Historically, knowledge about chemical reactions was gleaned by generalizing from relatively small sets of experimental data using the functional group concept. Often all or almost all the available data was used as a “training set” for the model, there was only a very small test set (if any). Theory was used mostly to qualitatively confirm human-proposed explanations of experimental data; it was seldom accurate enough for quantitative comparisons. New types of reactions were discovered only rarely, usually by serendipity in the laboratory when unexpected products were formed. Within this historical context, developing accurate reaction mechanisms and kinetic models, or designing efficient syntheses of new molecules, was a very challenging task even for expert chemists.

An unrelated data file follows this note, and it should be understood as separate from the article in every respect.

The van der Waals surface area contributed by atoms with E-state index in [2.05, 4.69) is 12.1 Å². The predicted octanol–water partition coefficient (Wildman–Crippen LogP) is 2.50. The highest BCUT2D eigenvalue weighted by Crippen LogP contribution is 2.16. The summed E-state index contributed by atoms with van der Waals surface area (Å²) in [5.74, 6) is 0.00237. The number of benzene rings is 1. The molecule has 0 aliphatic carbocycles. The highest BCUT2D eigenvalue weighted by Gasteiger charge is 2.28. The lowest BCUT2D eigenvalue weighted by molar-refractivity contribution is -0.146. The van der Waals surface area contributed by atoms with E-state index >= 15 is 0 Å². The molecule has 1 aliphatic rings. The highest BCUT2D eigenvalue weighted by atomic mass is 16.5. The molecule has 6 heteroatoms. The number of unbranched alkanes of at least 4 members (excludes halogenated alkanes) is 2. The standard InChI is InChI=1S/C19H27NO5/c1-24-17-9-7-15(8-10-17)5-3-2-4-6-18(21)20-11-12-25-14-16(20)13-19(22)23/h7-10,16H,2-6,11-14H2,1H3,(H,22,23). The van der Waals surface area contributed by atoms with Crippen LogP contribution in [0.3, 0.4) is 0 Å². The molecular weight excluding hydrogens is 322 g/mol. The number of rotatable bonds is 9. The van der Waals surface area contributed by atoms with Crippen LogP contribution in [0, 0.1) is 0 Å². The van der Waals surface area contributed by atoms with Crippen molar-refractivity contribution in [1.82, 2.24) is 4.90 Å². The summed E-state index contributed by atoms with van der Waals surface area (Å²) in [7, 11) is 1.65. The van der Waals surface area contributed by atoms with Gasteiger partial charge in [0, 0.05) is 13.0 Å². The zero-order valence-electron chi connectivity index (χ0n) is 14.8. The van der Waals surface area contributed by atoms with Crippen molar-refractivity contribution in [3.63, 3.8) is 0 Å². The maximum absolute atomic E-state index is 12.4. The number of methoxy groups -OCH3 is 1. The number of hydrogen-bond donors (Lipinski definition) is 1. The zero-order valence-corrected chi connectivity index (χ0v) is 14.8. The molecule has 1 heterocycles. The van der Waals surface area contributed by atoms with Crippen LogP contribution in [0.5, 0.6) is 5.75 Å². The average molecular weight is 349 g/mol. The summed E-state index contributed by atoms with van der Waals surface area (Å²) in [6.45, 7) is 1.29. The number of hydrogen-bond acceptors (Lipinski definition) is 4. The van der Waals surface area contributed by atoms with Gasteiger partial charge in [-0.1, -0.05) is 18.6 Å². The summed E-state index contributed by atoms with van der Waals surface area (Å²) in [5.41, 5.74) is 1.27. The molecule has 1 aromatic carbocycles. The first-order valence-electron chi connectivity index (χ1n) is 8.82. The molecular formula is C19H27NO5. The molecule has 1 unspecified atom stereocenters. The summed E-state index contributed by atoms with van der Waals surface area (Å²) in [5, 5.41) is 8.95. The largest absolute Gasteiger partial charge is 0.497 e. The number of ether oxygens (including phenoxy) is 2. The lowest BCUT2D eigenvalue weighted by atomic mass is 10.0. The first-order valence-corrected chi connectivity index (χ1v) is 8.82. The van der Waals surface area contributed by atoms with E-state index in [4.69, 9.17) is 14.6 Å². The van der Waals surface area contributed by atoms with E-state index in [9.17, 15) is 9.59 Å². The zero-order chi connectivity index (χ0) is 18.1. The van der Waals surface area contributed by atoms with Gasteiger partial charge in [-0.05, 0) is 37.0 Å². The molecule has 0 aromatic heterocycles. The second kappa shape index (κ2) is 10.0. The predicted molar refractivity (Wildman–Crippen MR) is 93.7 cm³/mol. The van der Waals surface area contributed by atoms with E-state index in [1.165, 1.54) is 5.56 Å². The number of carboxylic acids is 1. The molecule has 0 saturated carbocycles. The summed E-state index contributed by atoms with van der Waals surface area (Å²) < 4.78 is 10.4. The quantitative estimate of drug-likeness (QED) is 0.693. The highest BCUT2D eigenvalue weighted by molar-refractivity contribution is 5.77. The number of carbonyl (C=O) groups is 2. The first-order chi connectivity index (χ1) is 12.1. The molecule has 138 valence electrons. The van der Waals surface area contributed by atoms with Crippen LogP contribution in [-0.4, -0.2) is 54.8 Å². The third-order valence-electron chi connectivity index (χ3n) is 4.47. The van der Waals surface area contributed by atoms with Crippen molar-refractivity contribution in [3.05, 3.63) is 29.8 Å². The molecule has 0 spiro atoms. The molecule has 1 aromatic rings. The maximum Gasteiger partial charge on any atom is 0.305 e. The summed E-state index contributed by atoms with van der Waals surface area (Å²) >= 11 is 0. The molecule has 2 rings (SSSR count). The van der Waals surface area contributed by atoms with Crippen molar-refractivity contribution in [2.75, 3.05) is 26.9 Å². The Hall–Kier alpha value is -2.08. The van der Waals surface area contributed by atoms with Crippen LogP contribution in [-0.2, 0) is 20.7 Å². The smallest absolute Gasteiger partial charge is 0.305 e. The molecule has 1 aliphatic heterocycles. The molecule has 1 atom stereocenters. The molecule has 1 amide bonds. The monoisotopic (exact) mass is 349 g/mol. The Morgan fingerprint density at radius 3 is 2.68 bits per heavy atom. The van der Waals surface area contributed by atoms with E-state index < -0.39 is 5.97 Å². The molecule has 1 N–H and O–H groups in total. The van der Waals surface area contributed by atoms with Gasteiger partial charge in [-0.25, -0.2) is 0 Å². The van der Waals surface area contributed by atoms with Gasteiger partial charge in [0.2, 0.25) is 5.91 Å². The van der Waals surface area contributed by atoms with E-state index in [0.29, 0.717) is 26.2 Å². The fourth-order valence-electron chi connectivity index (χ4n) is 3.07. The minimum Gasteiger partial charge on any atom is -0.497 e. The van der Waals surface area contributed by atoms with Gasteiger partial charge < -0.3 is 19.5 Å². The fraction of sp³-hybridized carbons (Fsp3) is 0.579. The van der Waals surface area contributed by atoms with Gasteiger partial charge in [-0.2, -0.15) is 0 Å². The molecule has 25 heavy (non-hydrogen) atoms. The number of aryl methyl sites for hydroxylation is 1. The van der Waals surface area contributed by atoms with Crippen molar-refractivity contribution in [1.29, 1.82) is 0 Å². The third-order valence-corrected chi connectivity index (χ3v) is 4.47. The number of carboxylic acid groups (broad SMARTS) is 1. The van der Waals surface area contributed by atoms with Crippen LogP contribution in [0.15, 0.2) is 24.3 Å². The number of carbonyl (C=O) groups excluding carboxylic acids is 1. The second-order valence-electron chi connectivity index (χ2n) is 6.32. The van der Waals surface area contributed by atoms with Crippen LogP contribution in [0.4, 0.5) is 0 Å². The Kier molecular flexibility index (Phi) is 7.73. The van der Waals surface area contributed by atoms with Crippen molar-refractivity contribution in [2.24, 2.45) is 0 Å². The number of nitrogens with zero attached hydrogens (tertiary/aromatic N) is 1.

Now new ways of approaching chemical reactions are feasible. Quantum chemistry has become so accurate that it is routinely used to quantitatively determine some molecular and reaction parameters, and it can completely replace experiment in some situations. Indeed, one can now use quantum chemistry to systematically discover new types of reactions on the computer, rather than relying on lucky experimental results. Machine learning now makes it possible to effectively use almost the whole set of experimental data reported in the literature, and to have the computer rather than a human make the generalizations, not confined to conventional functional group models. With these new capabilities, in principle computer methods can be designed to handle the challenging tasks of designing efficient organic syntheses, or quantitatively predicting reaction mechanisms and kinetics. Recent progress towards establishing these new approaches to reactive chemistry will be outlined, highlighting some of the technical and conceptual challenges that are the focus of our current research.